Wherein I Compare Creative Placemaking To Spaghetti Sauce

I don’t remember how I came across it, but a few weeks ago I bookmarked an interview Michael Rohd, a faculty member at Arizona State University, conducted with Roberto Bedoya, City of Oakland’s Cultural Affairs Manager; Jamie Bennett, Executive Director of ArtPlace America; and Dr. Maria Rosario Jackson, a professor at Arizona State University.

They were discussing the process of creative placemaking and how it should be applied in the future in order to acknowledge and honor the needs and concerns of the communities impacted by creative placemaking efforts.

The prologue to the interview mentions the term creative placemaking has been criticized for:

1) suggesting that the people and cultures rooted in a place had not already made it; 2) initially lacking a clear statement of values regarding who was meant to benefit from the community development of which the arts and culture were a part.

In response, people have started using the term creative placekeeping instead. I have heard this come up at a number of conferences I have attended. However, Bedoya notes that while there are legitimate concerns about gentrification and displacement– or replacement, especially in the eyes of communities of color, there is a need to be cautious with the term placekeeping as well.

The trap around place-keeping is sentimentality — “I want the old days” — and it’s not thoughtful. What are we trying to keep, and how, so it stays fresh and new? I think the future of creative placemaking is people not as intensely problematizing it, but trying to figure out the actions associated with placemaking or keeping, to create agency and a notion of civic commitment.

I found this idea of examining how to bring freshness to the elements we are trying to “keep” very intriguing. If you fear the loss of front stoops/porches in your neighborhood, what it is that will be lost? Is it the safe place for kids to play away from the streets? It is the socialization found in waving to neighbors as they pass or inviting them to mount the steps to chat? Is there a way to maintain that somewhere or someway else?

Though as I continued to play my example out in my head, I would think it would almost be preferable that porches and stoops replace a central gathering place that is being repurposed than to lose the stoops and send everyone to gather in a central place.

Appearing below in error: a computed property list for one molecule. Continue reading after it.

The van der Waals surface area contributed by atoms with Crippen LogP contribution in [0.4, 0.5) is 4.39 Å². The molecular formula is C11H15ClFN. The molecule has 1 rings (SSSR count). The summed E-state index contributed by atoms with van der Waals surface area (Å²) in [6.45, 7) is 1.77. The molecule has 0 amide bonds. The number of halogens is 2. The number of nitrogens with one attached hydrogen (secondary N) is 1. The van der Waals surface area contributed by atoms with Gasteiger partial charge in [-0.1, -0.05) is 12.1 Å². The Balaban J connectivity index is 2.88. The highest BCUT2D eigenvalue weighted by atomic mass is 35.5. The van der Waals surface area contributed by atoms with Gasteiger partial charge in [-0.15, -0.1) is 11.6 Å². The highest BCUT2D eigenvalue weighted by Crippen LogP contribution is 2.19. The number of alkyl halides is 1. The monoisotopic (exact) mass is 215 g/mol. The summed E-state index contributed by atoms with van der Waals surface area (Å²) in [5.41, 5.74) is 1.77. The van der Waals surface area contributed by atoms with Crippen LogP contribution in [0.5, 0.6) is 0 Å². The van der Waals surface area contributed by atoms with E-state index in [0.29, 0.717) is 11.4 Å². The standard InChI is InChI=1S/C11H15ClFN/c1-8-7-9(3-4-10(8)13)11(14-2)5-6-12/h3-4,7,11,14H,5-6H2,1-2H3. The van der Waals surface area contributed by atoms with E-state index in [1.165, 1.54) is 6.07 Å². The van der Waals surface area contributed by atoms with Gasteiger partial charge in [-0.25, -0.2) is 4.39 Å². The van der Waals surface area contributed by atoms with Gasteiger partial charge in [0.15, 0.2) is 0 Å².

Another section I that caught my attention was Bennett’s comments about the scope of vision needed for implementing placemaking/placekeeping plans so that it encompasses all potential benefits and consequences. (my emphasis)

How do you figure out if your actions contributed toward healthy, equitable, and sustainable communities? Professor Andrew Taylor at American University reminded me that the first rule of systems thinking is that there is no such thing as side effects, there are only effects. If you are experiencing something as a side effect, it means you haven’t drawn the boundaries of your system widely enough. Many people say, “I’m making an economic development play, and there is an unfortunate side effect that people are displaced or replaced,” to borrow from Roberto. We need to draw the boundaries of our system wide enough that we understand that those are not unrelated or accidental, but part of one system.

At first I thought about how difficult it is to anticipate all the effects a plan might have. But as I considered longer, I realized if you are paying attention to what is happening in other communities that are implementing similar efforts, it isn’t difficult to become aware of the potential positive and negative impacts. Using the term “side effect” in these instances seems like an attempt to minimize the importance of these problems. Acknowledging it as an effect of a plan is to take responsibility for the problems it may cause.

If someone tells you one of the side effects of eating spaghetti sauce is a 80% chance you will have a sleepless night of heartburn, that really isn’t a small issue to you. If that is something you face, you consume the marinara sauce fully aware that any difficulty sleeping is a consequence of your decision and no one else. Likewise, if you are serving spaghetti and offer no other options, you should be aware that it is possible your choice will cause discomfort for some guests.

About Joe Patti

I have been writing Butts in the Seats (BitS) on topics of arts and cultural administration since 2004 (yikes!). Given the ever evolving concerns facing the sector, I have yet to exhaust the available subject matter. In addition to BitS, I am a founding contributor to the ArtsHacker (artshacker.com) website where I focus on topics related to boards, law, governance, policy and practice.

I am also an evangelist for the effort to Build Public Will For Arts and Culture being helmed by Arts Midwest and the Metropolitan Group. (http://www.creatingconnection.org/about/)

I am currently the Director of the Grand Opera House in Macon, GA.

Among the things I am most proud are having produced an opera in the Hawaiian language and a dance drama about Hawaii's snow goddess Poli'ahu while working as a Theater Manager in Hawaii. Though there are many more highlights than there is space here to list.

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